BBC suspends executive bonuses indefinitely
LONDON (Reuters) - Public broadcaster the BBC has suspended all executive director bonuses indefinitely, is reviewing their pay, and hopes to reduce the amount it spends on talent as it seeks to cut back in the economic downturn.
The world-renowned corporation, funded by a tax paid by all television-watching households, said it was making the changes as it, too, was feeling the impact of the downturn, through a drop in property values and in trading at its commercial arm.
To counter the downturn, it has also made progress in its cost savings program, delivering 237 million pounds of efficiencies in its first year in 2008/09.
The head of the BBC Trust, the body which oversees the corporation, said the BBC certainly looked bigger and more dominant during a recession as its rivals struggled.
"The Trust's view is that the BBC should never be bigger than it needs to be to fulfil its public purposes," Michael Lyons told reporters, as he delivered the BBC Annual report.
"Taking into account the current economic climate and the BBC's own financial challenges agreement has already been reached that executive board bonus payments will be suspended until further notice and not be introduced without the approval of the BBC Trust.
"There has been considerable disquiet in recent weeks about the salaries of top BBC staff," he said. "And I can clearly understand why hard-pressed licence fee payers may feel that the pay of some top executives and staff is generous."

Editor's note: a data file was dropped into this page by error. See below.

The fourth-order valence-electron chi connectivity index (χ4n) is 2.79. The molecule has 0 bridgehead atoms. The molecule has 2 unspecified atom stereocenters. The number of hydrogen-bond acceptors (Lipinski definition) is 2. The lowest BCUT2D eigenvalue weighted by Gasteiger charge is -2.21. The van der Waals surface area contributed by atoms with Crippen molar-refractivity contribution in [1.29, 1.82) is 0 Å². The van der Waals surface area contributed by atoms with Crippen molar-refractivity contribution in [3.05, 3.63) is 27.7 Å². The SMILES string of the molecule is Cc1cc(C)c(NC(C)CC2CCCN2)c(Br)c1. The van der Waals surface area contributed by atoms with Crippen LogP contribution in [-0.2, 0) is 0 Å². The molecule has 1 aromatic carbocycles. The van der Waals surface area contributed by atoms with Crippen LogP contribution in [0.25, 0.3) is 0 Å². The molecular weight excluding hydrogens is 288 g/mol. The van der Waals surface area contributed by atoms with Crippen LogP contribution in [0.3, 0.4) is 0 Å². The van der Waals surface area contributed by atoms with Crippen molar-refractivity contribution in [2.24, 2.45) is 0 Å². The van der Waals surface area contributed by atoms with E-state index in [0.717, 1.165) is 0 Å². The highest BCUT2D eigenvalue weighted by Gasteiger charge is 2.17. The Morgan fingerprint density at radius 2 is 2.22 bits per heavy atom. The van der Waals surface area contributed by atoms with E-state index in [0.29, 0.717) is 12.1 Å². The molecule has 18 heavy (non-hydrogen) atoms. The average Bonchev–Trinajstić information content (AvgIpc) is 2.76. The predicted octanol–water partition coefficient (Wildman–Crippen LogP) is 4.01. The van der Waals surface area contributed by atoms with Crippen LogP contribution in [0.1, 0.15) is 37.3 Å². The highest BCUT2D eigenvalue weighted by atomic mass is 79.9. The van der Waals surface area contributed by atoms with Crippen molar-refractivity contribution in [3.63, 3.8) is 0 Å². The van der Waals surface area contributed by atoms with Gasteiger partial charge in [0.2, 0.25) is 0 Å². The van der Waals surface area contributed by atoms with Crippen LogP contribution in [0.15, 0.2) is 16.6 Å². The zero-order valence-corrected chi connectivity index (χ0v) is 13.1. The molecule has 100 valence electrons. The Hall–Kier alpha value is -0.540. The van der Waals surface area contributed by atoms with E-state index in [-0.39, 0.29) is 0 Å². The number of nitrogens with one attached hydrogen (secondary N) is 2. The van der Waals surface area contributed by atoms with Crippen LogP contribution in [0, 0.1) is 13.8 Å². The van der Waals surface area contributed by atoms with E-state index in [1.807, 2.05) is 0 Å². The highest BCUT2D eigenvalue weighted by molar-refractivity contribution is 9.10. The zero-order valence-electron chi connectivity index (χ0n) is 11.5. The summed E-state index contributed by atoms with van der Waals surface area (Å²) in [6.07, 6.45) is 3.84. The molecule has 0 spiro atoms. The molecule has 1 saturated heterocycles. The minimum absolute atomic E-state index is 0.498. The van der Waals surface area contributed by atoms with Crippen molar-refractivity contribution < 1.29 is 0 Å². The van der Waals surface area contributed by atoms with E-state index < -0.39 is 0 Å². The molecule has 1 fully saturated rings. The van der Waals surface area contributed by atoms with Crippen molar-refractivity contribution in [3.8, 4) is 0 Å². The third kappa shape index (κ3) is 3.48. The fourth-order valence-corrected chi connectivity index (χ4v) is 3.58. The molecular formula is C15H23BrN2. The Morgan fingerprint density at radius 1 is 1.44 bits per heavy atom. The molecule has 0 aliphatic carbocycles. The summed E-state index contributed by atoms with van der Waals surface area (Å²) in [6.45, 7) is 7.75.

The size of bonuses and expenses, from bankers to politicians and directors at the BBC, has become a hot topic in Britain as members of the public struggle during the downturn.
The vast sums paid out to the corporation's most high-profile presenters has also drawn criticism from the country's press.
The BBC, known for its popular news and drama, agreed in 2007 to an annual rise in funding of no more than 3 percent over the next six years, giving it 3.6 billion pounds, less than it had originally asked for.
In comparison, however, the corporation's commercial rivals, such as ITV, have been hammered by the advertising downturn, making the BBC's position all the more enviable.
A recent report by Communications Minister Stephen Carter to address the country's digital future said it would look to the BBC to help support the rest of the industry.
BBC Worldwide, the commercial arm of the corporation, which exports programs and magazines around the world, could partner with Channel 4, which is publicly owned but funded by advertising.
The BBC said Tuesday that Worldwide's revenues had exceeded 1 billion pounds for the first time, but that profits before interest, tax and exceptional charges were down to 86 million pounds from 118 million the previous year.
A slice of the licence fee which was ring-fenced to help elderly people move from analogue to digital TV could also be used in the roll out of basic broadband coverage, and given to companies willing to provide regional news for commercial broadcasters, it added.
Lyons said Tuesday he was opposed to the top slicing of the licence fee, as it could lead to a lack of independence and, eventually, an increase in the fee, but he said the group was open to partnerships.
(Reporting by Kate Holton; editing by Simon Jessop)
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